Warm water currents linked to Antarctic ice melting

Based on the data relayed back by NASA’s Ice, Cloud & land Elevation Satellite (ICESat), the geo reconnaissance satellite scientists are now asserting that warm water currents of oceans reaching Antarctic landscapes, attacking the bottom of the ice shelves is actually a major reason behind recent acceleration in Antarctic ice loss. The data obtained by the scientists has enabled them to effectively differentiate between the two known causes of ice melting in the Polar areas; one is the flowing of warm air causing it to melt from above, and the other is warm water current causing it to melt from below. This new finding has strengthened the argument of that school of scientists who rejected the projection of sea water level rising in the future caused by green house gases.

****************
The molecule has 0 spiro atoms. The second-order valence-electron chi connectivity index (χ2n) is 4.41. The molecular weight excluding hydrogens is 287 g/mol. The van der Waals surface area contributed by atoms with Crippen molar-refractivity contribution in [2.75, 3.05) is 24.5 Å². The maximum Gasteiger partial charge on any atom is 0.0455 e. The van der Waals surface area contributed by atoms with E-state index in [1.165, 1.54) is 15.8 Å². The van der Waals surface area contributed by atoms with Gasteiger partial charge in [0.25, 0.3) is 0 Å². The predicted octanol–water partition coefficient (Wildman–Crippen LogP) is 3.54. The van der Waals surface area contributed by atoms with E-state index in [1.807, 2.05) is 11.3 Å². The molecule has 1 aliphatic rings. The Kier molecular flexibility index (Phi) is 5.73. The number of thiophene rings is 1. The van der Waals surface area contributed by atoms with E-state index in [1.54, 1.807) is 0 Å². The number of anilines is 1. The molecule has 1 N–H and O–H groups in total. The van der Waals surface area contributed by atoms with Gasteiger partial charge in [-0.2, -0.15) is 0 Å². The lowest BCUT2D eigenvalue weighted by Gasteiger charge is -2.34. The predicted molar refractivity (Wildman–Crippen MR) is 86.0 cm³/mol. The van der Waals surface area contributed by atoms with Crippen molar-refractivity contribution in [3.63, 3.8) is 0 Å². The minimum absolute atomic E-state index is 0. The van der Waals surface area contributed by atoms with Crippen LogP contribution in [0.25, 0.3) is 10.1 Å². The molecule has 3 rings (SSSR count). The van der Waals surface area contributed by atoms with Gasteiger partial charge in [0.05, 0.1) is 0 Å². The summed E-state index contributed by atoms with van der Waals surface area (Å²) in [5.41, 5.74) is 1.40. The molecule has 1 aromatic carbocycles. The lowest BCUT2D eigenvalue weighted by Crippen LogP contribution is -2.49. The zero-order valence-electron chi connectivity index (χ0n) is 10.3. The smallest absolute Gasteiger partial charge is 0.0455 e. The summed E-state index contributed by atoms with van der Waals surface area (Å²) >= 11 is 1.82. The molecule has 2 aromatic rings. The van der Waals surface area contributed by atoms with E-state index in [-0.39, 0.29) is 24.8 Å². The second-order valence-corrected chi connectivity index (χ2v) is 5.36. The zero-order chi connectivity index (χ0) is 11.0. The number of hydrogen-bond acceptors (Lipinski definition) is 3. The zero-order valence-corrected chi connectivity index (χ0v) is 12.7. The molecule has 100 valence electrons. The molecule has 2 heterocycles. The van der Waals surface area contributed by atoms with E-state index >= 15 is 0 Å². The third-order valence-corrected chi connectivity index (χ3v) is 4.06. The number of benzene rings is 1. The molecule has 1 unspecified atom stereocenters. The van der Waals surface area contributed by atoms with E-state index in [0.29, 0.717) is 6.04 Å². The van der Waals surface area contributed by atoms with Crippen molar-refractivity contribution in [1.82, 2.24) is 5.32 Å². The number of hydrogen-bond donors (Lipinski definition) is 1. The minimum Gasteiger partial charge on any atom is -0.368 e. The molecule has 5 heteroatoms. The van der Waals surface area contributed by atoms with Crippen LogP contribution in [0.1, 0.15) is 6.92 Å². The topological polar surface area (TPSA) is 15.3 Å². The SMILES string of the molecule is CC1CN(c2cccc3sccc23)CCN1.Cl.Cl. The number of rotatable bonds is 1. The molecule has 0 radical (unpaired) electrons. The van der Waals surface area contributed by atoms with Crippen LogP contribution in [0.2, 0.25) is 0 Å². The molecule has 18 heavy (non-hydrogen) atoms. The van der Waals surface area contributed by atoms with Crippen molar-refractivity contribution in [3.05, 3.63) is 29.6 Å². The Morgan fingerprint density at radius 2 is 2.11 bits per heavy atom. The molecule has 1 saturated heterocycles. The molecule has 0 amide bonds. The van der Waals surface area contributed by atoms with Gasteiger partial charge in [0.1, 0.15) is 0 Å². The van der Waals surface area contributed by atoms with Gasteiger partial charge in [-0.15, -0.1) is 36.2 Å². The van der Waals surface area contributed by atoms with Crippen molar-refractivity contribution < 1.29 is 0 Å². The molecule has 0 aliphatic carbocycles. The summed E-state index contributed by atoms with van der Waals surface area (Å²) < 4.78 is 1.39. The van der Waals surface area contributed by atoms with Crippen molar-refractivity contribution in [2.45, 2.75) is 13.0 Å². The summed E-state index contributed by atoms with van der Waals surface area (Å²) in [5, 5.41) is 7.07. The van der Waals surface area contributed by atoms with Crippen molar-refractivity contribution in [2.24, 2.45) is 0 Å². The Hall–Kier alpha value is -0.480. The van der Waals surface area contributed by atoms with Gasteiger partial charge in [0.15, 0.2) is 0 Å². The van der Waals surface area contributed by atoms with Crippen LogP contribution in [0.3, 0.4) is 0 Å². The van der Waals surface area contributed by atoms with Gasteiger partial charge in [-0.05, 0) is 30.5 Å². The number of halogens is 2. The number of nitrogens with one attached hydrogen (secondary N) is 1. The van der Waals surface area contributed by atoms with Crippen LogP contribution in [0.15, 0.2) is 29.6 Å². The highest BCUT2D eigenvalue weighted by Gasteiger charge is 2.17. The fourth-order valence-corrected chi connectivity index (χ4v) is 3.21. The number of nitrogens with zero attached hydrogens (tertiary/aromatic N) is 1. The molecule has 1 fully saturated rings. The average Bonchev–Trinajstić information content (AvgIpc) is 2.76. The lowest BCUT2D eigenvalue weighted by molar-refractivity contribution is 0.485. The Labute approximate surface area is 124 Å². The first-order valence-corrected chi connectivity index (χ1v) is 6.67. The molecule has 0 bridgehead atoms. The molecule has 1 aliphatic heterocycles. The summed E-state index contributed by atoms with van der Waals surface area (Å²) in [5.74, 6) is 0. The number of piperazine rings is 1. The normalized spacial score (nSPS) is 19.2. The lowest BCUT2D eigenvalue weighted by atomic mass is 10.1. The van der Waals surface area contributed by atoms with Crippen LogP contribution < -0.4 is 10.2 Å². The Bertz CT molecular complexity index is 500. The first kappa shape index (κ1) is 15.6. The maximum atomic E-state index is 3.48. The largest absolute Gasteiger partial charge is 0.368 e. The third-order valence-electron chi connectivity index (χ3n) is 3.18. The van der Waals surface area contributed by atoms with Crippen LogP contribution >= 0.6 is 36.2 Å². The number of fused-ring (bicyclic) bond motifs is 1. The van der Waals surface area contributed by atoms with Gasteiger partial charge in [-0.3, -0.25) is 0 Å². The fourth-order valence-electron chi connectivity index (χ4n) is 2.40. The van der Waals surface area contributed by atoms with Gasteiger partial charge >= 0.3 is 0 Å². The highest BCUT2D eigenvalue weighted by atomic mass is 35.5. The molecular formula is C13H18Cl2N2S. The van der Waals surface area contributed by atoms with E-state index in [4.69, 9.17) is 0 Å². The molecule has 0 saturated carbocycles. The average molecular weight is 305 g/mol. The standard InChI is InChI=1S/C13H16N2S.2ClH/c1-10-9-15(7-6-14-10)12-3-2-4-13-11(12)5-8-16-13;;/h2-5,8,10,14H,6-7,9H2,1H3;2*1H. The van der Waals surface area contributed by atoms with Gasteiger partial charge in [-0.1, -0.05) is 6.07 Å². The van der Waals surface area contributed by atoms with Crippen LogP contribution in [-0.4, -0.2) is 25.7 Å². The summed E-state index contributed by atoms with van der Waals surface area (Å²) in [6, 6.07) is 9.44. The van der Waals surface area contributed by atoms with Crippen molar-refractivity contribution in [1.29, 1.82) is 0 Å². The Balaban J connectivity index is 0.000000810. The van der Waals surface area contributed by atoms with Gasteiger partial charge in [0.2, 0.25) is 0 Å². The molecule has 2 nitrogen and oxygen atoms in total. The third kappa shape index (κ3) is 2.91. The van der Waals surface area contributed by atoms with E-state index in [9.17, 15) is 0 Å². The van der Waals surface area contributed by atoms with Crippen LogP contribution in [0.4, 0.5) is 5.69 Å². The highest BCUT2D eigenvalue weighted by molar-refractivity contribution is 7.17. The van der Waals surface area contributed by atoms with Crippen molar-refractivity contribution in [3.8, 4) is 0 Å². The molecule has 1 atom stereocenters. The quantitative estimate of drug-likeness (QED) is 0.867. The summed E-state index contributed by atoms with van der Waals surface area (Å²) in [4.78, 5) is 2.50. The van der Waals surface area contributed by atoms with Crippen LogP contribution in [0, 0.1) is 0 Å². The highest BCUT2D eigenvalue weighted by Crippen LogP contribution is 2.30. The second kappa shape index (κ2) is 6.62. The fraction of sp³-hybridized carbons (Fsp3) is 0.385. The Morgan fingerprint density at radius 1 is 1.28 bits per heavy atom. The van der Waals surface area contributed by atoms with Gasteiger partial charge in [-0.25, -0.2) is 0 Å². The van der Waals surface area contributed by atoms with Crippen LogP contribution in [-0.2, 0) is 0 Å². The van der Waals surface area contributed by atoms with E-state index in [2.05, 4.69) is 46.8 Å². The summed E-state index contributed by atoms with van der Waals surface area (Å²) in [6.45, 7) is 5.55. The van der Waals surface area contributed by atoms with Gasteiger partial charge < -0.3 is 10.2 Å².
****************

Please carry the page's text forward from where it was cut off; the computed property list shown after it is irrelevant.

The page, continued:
Warm Ocean Currents Cause Majority of Ice Loss from Antarctica

Researchers concluded this study brought 20 ice shelves, situated mostly in the West Antarctica are thinning and melting due to ocean driven factor, especially the flowing of warm oceanic currents.





Hamish Pritchard, the lead researcher, pointed out that these Antarctic ice shelves can actually lose an awful amount of ice caused by the heat released by the water currents. The amount of ice lost by this factor is actually stunningly higher than the amount of ice actually lost in the surface above, by warm air.

Warm Ocean Currents Cause Majority of Ice Loss from Antarctica

The cutting edge laser instruments mounted on the ICESAT, took measurement of heights of ice shelves from various levels and a time series of 4.5 million surface height data was constructed, within a time span of three years, from 2003 to 2008. Based on the massive amount of data collected, a reliable computer model was erected, which led the scientists to make this new revelation. Buoyed by the results of this satellite data backed study, scientists are hopeful that in the future similar studies will enable them to predict the changes in sea level in a more reliable way.

Via: Nasa

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